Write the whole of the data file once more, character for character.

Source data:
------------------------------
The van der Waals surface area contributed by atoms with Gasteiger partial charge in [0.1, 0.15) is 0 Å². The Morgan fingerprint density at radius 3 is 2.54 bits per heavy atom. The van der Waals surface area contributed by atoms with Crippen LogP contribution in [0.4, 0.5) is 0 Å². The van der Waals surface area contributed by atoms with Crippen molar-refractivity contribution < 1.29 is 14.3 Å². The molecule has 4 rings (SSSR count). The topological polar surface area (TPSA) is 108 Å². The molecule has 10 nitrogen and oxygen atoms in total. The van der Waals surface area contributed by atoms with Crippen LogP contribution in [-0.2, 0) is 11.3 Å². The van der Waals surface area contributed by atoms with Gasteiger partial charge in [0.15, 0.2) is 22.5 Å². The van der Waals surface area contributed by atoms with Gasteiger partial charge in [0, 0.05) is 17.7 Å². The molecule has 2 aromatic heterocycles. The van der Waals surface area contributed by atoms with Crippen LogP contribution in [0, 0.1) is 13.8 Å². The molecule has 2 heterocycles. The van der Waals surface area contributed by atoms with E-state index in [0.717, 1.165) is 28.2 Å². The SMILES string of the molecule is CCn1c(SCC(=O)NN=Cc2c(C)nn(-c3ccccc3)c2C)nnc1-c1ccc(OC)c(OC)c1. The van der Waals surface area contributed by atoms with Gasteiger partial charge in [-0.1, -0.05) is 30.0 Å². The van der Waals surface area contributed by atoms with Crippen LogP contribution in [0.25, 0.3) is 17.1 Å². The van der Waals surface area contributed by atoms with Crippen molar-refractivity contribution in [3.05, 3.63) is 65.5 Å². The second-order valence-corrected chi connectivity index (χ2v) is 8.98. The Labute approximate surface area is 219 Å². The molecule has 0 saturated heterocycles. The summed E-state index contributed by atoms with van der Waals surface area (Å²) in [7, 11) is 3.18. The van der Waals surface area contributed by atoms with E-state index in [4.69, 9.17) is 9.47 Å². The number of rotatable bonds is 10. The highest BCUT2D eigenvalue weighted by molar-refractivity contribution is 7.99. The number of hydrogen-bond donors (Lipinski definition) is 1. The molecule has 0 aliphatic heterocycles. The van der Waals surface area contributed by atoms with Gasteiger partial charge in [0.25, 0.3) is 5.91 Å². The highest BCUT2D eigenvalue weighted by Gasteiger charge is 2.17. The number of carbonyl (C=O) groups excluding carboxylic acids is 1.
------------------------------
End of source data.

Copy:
The van der Waals surface area contributed by atoms with Gasteiger partial charge in [0.1, 0.15) is 0 Å². The Morgan fingerprint density at radius 3 is 2.54 bits per heavy atom. The van der Waals surface area contributed by atoms with Crippen LogP contribution in [0.4, 0.5) is 0 Å². The van der Waals surface area contributed by atoms with Crippen molar-refractivity contribution < 1.29 is 14.3 Å². The molecule has 4 rings (SSSR count). The topological polar surface area (TPSA) is 108 Å². The molecule has 10 nitrogen and oxygen atoms in total. The van der Waals surface area contributed by atoms with Crippen LogP contribution in [-0.2, 0) is 11.3 Å². The van der Waals surface area contributed by atoms with Gasteiger partial charge in [0.15, 0.2) is 22.5 Å². The van der Waals surface area contributed by atoms with Gasteiger partial charge in [0, 0.05) is 17.7 Å². The molecule has 2 aromatic heterocycles. The van der Waals surface area contributed by atoms with Crippen LogP contribution in [0, 0.1) is 13.8 Å². The molecule has 2 heterocycles. The van der Waals surface area contributed by atoms with E-state index in [0.717, 1.165) is 28.2 Å². The SMILES string of the molecule is CCn1c(SCC(=O)NN=Cc2c(C)nn(-c3ccccc3)c2C)nnc1-c1ccc(OC)c(OC)c1. The van der Waals surface area contributed by atoms with Gasteiger partial charge in [-0.1, -0.05) is 30.0 Å². The van der Waals surface area contributed by atoms with Crippen LogP contribution in [0.25, 0.3) is 17.1 Å². The van der Waals surface area contributed by atoms with Crippen molar-refractivity contribution in [3.05, 3.63) is 65.5 Å². The second-order valence-corrected chi connectivity index (χ2v) is 8.98. The Labute approximate surface area is 219 Å². The molecule has 0 saturated heterocycles. The summed E-state index contributed by atoms with van der Waals surface area (Å²) in [7, 11) is 3.18. The van der Waals surface area contributed by atoms with E-state index in [4.69, 9.17) is 9.47 Å². The number of rotatable bonds is 10. The highest BCUT2D eigenvalue weighted by molar-refractivity contribution is 7.99. The number of hydrogen-bond donors (Lipinski definition) is 1. The molecule has 0 aliphatic heterocycles. The van der Waals surface area contributed by atoms with Gasteiger partial charge in [0.25, 0.3) is 5.91 Å². The highest BCUT2D eigenvalue weighted by Gasteiger charge is 2.17. The number of carbonyl (C=O) groups excluding carboxylic acids is 1.